There is a group of men in my shul who, between the six of them, probably couldn't work out the words to the Hatikva. They don't subscribe to a newspaper, and never wear anything red, green, or yellow. Their English is not something the queen would recognize.
Last month, the Six left behind their wives and children and went off to Israel for a 5-day Lag Be'omer trip, featuring the Meron mosh-pit, and visits to famous Rabbis and gravesites.
That kind of trip. Those kind of people.
On their return, there was evidence of an awakening: All wore orange bracelets, and soon orange flags were fluttering from the roofs of their cars. What happened? Nothing special. They hadn't taken an interest in Israeli affairs, or discovered an affinity for the people and the land. Going orange simply fed into their other preoccupations. For them, and others I suppose, an orange bracelet isn't a statement of support for Gush Ktif, but a chance to advertise anti-Zionism, and anti-Secularism.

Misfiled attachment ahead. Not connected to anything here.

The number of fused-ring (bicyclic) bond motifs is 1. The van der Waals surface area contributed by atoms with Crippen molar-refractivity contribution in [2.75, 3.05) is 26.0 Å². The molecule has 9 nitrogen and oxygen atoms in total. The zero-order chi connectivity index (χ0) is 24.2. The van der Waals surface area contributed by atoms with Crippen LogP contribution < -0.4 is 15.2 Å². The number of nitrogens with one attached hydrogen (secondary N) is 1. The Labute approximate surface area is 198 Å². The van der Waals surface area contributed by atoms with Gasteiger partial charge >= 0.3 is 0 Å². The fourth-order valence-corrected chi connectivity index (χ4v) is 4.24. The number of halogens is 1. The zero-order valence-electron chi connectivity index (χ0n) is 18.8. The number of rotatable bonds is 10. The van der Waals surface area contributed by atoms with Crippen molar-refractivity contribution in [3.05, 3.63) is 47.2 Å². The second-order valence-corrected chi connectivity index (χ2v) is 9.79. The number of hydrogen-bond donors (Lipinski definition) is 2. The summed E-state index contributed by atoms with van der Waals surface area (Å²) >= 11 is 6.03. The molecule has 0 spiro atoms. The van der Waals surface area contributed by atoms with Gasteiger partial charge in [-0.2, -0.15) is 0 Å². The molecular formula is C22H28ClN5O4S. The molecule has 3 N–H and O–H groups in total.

Bein gavrah l'gavrah last week I spoke to one of the Six about his bracelet, and he was pleased to parrot all the familiar right-wing demonizations of Sharon and his government. Sharon is a traitor. Sharon is pro-Arab. Etc.
I left him with a question, a question he couldn't answer to my satisfaction. Here it is: Even if the right must disagree with Sharon's treatment plan, why can't both sides agree that he has the best interests of the patient at heart?
Didn't the destruction of Rabin teach us anything? Or, did the right-wing perhaps learn the lesson all too well?